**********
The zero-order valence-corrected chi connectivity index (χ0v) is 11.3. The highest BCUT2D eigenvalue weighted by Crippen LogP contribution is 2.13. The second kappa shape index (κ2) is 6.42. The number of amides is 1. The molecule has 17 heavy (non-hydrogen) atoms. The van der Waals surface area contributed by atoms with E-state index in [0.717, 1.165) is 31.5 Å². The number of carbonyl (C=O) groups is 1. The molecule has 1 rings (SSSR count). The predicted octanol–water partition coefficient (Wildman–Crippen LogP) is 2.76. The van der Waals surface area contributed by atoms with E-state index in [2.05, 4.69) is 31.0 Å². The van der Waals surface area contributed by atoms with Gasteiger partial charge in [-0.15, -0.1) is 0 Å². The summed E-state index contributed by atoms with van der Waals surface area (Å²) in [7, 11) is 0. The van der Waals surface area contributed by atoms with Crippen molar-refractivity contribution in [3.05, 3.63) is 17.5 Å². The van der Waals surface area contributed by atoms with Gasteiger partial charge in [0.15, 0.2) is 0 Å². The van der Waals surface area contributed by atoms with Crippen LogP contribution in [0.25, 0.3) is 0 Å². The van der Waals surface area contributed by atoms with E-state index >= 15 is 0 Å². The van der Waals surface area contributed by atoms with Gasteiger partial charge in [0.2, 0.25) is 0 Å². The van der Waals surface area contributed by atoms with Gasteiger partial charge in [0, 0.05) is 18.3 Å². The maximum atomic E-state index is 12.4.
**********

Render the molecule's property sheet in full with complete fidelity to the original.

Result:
The zero-order valence-corrected chi connectivity index (χ0v) is 11.3. The highest BCUT2D eigenvalue weighted by Crippen LogP contribution is 2.13. The second kappa shape index (κ2) is 6.42. The number of amides is 1. The molecule has 17 heavy (non-hydrogen) atoms. The van der Waals surface area contributed by atoms with E-state index in [0.717, 1.165) is 31.5 Å². The number of carbonyl (C=O) groups is 1. The molecule has 1 rings (SSSR count). The predicted octanol–water partition coefficient (Wildman–Crippen LogP) is 2.76. The van der Waals surface area contributed by atoms with E-state index in [2.05, 4.69) is 31.0 Å². The van der Waals surface area contributed by atoms with Gasteiger partial charge in [-0.15, -0.1) is 0 Å². The summed E-state index contributed by atoms with van der Waals surface area (Å²) in [7, 11) is 0. The van der Waals surface area contributed by atoms with Crippen molar-refractivity contribution in [3.05, 3.63) is 17.5 Å². The van der Waals surface area contributed by atoms with Gasteiger partial charge in [0.15, 0.2) is 0 Å². The van der Waals surface area contributed by atoms with Crippen LogP contribution in [0.25, 0.3) is 0 Å². The van der Waals surface area contributed by atoms with E-state index >= 15 is 0 Å². The van der Waals surface area contributed by atoms with Gasteiger partial charge in [0.2, 0.25) is 0 Å². The van der Waals surface area contributed by atoms with Gasteiger partial charge in [0, 0.05) is 18.3 Å². The maximum atomic E-state index is 12.4.